Hispanic and Latino individuals who worked with metals and pesticides had increased risk for CVD, according to a study published in Heart.
Catherine M. Bulka, PhD, who was a predoctoral fellow at University of Illinois at Chicago at the time of the study and is now a postdoctoral research associate at University of North Carolina at Chapel Hill, and colleagues analyzed data from 7,404 participants aged 18 to 74 years from the Hispanic Community Health Study/Study of Latinos.
Questionnaires were conducted to collect information on work environment, exposures, CVD prevalence, sociodemographic data, education, lifestyle characteristics and occupational characteristics.
Of the participants in the study, 6.5% reported exposures to organic solvents, 8.5% to metal exposure and 4.7% to pesticide exposure.
Some form of CVD was reported by 6.1% of participants, including CHD (4.3%), cerebrovascular disease (1%), atrial fibrillation (0.7%) and HF (0.8%).
After adjusting for acculturation, sociodemographics, occupational and lifestyle characteristics, participants who reported exposure to pesticides had increased risk for any CVD (prevalence ratio (PR) = 2.18; 95% CI, 1.34-3.55). This was also seen for CHD (PR = 2.2; 95% CI, 1.31-3.71) and AF (PR = 5.92; 95% CI, 1.89-18.61). There was no significant difference in risk for cerebrovascular disease (PR = 1.38; 95% CI, 0.62-3.03) and HF (PR = 0.91; 95% CI, 0.23-3.54).
Participants exposed to metal had an increased risk for AF (PR = 3.78; 95% CI, 1.24-11.46). This association was not seen for cerebrovascular disease, CHD or HF.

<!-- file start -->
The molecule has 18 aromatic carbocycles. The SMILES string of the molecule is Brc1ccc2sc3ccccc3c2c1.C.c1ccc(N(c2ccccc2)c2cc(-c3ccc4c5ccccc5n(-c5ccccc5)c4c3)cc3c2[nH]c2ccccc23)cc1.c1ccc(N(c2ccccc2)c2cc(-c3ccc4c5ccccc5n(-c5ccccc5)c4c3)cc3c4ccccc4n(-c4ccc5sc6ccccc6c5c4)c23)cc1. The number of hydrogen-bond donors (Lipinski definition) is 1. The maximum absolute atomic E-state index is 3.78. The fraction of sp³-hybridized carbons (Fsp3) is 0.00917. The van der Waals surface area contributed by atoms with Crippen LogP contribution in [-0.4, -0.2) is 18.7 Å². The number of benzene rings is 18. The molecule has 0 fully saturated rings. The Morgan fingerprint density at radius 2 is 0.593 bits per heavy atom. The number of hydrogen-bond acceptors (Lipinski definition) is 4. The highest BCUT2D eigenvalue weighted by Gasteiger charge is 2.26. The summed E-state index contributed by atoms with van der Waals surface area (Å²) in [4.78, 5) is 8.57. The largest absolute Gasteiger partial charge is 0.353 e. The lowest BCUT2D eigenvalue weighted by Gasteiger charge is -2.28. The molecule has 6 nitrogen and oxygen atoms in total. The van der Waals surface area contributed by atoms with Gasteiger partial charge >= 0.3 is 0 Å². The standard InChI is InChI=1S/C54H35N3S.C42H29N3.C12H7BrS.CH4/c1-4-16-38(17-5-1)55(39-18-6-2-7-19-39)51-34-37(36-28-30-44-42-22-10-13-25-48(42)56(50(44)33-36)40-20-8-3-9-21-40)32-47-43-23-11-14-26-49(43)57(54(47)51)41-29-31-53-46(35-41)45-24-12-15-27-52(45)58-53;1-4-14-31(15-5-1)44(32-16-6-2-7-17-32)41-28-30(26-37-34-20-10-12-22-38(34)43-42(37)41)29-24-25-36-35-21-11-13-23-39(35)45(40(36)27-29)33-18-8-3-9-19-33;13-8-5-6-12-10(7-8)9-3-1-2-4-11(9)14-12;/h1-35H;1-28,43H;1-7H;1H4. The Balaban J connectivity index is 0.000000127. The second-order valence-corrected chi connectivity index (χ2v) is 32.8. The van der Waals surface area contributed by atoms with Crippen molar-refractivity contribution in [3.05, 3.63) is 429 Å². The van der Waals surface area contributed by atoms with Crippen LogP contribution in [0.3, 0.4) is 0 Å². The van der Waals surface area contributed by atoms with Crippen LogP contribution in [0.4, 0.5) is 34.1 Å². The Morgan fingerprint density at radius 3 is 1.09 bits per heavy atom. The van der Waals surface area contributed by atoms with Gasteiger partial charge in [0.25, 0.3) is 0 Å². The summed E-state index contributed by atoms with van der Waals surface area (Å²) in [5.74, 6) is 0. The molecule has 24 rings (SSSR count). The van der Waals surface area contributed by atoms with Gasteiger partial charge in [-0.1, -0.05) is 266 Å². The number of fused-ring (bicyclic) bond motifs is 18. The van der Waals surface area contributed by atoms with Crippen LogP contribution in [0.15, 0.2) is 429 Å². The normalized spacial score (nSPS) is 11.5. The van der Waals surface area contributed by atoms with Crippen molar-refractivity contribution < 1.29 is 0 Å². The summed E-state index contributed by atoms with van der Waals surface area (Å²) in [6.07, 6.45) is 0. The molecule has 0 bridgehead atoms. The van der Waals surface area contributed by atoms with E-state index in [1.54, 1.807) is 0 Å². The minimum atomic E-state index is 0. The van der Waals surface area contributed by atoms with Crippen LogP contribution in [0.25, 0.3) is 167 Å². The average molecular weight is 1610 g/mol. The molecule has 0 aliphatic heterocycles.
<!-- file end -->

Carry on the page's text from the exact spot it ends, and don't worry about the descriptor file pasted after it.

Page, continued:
Null associations were seen between participants who reported organic solvent exposure and CVD.
“Since workplace chemical hazards are known risk factors for other serious illnesses, including cancers, respiratory and neurological conditions, efforts should be undertaken to minimize or eliminate exposures,” Bulka and colleagues wrote. “Such workplace interventions may want to consider first targeting male workers, especially Puerto Rican males given their double burden of occupational exposures and existing CVD.”
“It is necessary to identify which metals and pesticides may be the most influential and if there are synergistic effects,” Karin Broberg, MD, professor at the Institute of Environmental Medicine at Karolinska Institutet in Stockholm, wrote in a related editorial. “The present study evaluated one exposure at a time without adjustments for other occupational risk factors for CVD.” – by Darlene Dobkowski
Disclosures: The authors and Broberg report no relevant financial disclosures.